COVID-19 related restrictions have impacted the world’s coffee production and exportation efforts. Despite this, Brazil 2020’s harvest is set to reach a historical high of 66.7 million bags. Though inventories were almost depleted during 2020’s off-season first quarter and bad weather hampered production in this time, future contracts for the commodity market haven’t significantly altered, and commodity export revenues have increased by 20% compared to this time last year.
Being a strong market player with years of experience means Brazil has several advantages which have helped it weather the worst of the pandemic’s impact. However, it remains to be seen if the lasting repercussions of the Coronavirus could change this – as while the commodity market is stable, the specialty coffee market is less so.
For Brazil to remain globally competitive after this period of economic instability, it will need to maintain high production levels, keep its production chain cohesive, and recognise the changes sweeping the international coffee industry. Here’s how the country has been impacted by COVID-19, and what the future might bring.
Lee este artículo en español Cómo el País Líder en la Caficultura Está Enfrentando al COVID-19
The Current State of Brazilian Coffee Production
Before COVID-19 disrupted the world’s coffee supply chain, there were already concerns that international supply wouldn’t be able to meet the predicted demand, and in many countries, past season reserves were already being used to keep up with consumption. Producers who had a harvesting season in 2020’s first quarter faced workforce-related challenges due to COVID-19, such as reduced worker mobility and fewer workers, as well as heightened production costs and sanitary demands.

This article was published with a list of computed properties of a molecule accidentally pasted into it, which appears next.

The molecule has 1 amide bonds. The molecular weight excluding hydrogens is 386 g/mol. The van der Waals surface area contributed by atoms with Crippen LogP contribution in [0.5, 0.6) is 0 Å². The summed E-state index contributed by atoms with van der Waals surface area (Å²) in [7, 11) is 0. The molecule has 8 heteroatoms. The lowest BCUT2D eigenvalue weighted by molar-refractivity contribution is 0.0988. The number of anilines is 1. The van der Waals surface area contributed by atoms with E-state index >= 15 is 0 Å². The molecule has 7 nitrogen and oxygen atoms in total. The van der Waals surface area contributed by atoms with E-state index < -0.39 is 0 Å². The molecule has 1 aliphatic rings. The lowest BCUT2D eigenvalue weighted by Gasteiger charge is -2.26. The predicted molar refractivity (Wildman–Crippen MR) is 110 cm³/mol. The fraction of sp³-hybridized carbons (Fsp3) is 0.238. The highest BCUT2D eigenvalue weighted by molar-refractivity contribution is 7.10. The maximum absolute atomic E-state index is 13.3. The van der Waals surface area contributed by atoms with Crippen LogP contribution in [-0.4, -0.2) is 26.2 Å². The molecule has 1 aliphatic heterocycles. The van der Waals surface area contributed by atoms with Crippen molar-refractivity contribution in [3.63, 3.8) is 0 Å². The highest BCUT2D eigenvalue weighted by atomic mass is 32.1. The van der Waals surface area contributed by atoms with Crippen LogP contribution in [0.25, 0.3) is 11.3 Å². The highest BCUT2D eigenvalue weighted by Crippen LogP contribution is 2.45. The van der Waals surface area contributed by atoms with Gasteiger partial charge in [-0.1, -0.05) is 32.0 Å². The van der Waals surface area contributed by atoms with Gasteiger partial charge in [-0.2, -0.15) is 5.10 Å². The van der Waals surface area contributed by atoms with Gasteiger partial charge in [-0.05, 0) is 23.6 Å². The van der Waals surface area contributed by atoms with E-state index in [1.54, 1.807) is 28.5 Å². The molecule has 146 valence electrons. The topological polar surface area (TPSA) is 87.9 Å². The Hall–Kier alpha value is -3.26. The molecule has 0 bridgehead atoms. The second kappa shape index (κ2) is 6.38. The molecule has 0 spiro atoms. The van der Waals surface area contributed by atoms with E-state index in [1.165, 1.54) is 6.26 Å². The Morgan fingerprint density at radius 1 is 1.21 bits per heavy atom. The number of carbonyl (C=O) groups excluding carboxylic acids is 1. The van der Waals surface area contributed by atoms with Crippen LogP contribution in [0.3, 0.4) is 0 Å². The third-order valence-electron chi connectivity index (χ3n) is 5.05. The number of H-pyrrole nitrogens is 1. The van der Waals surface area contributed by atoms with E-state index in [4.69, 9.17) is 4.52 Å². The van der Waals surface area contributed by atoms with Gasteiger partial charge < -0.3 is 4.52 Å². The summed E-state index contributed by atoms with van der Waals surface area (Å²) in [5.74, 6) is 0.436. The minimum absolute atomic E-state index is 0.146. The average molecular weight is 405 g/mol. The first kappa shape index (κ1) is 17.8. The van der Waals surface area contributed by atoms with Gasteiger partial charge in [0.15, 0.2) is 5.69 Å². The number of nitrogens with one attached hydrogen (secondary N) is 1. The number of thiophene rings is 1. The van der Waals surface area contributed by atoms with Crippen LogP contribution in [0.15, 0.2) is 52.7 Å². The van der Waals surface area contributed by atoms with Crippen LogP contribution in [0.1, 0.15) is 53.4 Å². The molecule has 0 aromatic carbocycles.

According to industry professionals, Brazil has been spared the worst of the virus’ impact. André Gomes Peres is an international broker for ACS Cafe Group and tells me that it’s business as usual for the country’s shipping and logistics industry. “So far, future contracts already executed are not at risk in terms of liquidity and delivery”. Thiago Borba represents 3Brothers, an Australian company that imports Brazilian specialty coffee. He says, “the main port we work with – Santos – has not stopped even for a day, since the beginning of the pandemic”.
Brazil’s environmental laws are already amongst the strictest in the world, with producers needing to maintain sustainability standards to comply with third-party certifications. Being used to complying with these demands has helped producers adapt to COVID-19 guidelines. Tiago Barinas runs Barinas Specialty Coffee Farm in Minas Gerais. He explains to me that existing rules inform everything from what workers wear to how they take breaks. “If one of my employees wants to have lunch under a coffee tree, I need to educate him that this is not possible, only in the cafeteria, otherwise I can be arrested”.